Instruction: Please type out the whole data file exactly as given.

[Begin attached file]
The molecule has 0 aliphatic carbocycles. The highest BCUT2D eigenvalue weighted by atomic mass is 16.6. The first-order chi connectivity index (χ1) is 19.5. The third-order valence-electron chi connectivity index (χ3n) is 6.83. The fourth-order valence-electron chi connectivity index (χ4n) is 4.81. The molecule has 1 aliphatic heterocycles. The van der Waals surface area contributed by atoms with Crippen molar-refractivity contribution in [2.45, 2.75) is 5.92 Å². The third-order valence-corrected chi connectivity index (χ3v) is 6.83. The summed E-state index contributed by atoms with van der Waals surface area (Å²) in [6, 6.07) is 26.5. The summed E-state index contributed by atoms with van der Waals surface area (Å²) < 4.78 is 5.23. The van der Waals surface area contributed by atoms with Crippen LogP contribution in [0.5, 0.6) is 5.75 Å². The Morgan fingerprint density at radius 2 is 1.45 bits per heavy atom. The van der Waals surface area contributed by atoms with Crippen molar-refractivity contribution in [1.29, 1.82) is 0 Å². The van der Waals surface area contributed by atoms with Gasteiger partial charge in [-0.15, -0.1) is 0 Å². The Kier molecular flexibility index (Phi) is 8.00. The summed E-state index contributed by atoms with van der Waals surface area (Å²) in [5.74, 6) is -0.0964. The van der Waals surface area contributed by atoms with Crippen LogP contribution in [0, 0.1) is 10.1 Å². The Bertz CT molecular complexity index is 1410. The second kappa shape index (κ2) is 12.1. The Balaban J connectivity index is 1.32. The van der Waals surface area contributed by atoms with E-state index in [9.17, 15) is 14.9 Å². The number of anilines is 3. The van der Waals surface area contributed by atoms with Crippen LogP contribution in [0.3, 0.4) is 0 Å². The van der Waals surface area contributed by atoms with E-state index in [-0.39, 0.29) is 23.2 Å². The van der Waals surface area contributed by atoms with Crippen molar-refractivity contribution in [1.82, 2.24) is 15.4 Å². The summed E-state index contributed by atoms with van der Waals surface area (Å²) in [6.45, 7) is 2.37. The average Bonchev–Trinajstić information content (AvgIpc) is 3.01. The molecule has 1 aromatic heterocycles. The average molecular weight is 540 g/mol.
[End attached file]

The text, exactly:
The molecule has 0 aliphatic carbocycles. The highest BCUT2D eigenvalue weighted by atomic mass is 16.6. The first-order chi connectivity index (χ1) is 19.5. The third-order valence-electron chi connectivity index (χ3n) is 6.83. The fourth-order valence-electron chi connectivity index (χ4n) is 4.81. The molecule has 1 aliphatic heterocycles. The van der Waals surface area contributed by atoms with Crippen molar-refractivity contribution in [2.45, 2.75) is 5.92 Å². The third-order valence-corrected chi connectivity index (χ3v) is 6.83. The summed E-state index contributed by atoms with van der Waals surface area (Å²) in [6, 6.07) is 26.5. The summed E-state index contributed by atoms with van der Waals surface area (Å²) < 4.78 is 5.23. The van der Waals surface area contributed by atoms with Crippen LogP contribution in [0.5, 0.6) is 5.75 Å². The Morgan fingerprint density at radius 2 is 1.45 bits per heavy atom. The van der Waals surface area contributed by atoms with Crippen molar-refractivity contribution in [1.29, 1.82) is 0 Å². The van der Waals surface area contributed by atoms with Gasteiger partial charge in [-0.15, -0.1) is 0 Å². The Kier molecular flexibility index (Phi) is 8.00. The summed E-state index contributed by atoms with van der Waals surface area (Å²) in [5.74, 6) is -0.0964. The van der Waals surface area contributed by atoms with Crippen LogP contribution in [0, 0.1) is 10.1 Å². The Bertz CT molecular complexity index is 1410. The second kappa shape index (κ2) is 12.1. The Balaban J connectivity index is 1.32. The van der Waals surface area contributed by atoms with E-state index in [9.17, 15) is 14.9 Å². The number of anilines is 3. The van der Waals surface area contributed by atoms with Crippen LogP contribution in [0.3, 0.4) is 0 Å². The van der Waals surface area contributed by atoms with E-state index in [-0.39, 0.29) is 23.2 Å². The van der Waals surface area contributed by atoms with Crippen molar-refractivity contribution in [1.82, 2.24) is 15.4 Å². The summed E-state index contributed by atoms with van der Waals surface area (Å²) in [6.45, 7) is 2.37. The average Bonchev–Trinajstić information content (AvgIpc) is 3.01. The molecule has 1 aromatic heterocycles. The average molecular weight is 540 g/mol.